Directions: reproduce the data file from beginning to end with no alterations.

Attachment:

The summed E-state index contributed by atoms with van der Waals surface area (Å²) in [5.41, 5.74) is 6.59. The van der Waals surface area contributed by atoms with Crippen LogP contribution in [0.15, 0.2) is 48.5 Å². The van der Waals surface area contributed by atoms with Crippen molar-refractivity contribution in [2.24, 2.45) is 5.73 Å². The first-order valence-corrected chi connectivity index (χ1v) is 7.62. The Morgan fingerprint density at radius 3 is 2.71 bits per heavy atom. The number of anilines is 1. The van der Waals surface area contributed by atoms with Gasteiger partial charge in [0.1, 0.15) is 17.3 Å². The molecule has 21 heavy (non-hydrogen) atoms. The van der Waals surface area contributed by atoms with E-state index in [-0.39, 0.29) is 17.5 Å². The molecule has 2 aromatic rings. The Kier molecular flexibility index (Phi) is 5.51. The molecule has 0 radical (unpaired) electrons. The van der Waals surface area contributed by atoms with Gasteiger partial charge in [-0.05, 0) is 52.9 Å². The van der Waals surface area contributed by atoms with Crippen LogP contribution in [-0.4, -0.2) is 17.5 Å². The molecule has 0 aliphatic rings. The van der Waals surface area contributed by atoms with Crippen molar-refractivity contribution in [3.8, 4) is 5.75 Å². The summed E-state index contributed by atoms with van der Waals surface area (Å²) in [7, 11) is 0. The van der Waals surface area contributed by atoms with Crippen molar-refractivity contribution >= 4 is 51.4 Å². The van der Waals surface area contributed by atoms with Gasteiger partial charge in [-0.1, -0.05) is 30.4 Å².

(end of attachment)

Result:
The summed E-state index contributed by atoms with van der Waals surface area (Å²) in [5.41, 5.74) is 6.59. The van der Waals surface area contributed by atoms with Crippen LogP contribution in [0.15, 0.2) is 48.5 Å². The van der Waals surface area contributed by atoms with Crippen molar-refractivity contribution in [2.24, 2.45) is 5.73 Å². The first-order valence-corrected chi connectivity index (χ1v) is 7.62. The Morgan fingerprint density at radius 3 is 2.71 bits per heavy atom. The number of anilines is 1. The van der Waals surface area contributed by atoms with Gasteiger partial charge in [0.1, 0.15) is 17.3 Å². The molecule has 21 heavy (non-hydrogen) atoms. The van der Waals surface area contributed by atoms with E-state index in [-0.39, 0.29) is 17.5 Å². The molecule has 2 aromatic rings. The Kier molecular flexibility index (Phi) is 5.51. The molecule has 0 radical (unpaired) electrons. The van der Waals surface area contributed by atoms with Gasteiger partial charge in [-0.05, 0) is 52.9 Å². The van der Waals surface area contributed by atoms with Crippen LogP contribution in [-0.4, -0.2) is 17.5 Å². The molecule has 0 aliphatic rings. The van der Waals surface area contributed by atoms with Crippen molar-refractivity contribution in [3.8, 4) is 5.75 Å². The summed E-state index contributed by atoms with van der Waals surface area (Å²) in [7, 11) is 0. The van der Waals surface area contributed by atoms with Crippen molar-refractivity contribution >= 4 is 51.4 Å². The van der Waals surface area contributed by atoms with Gasteiger partial charge in [-0.1, -0.05) is 30.4 Å².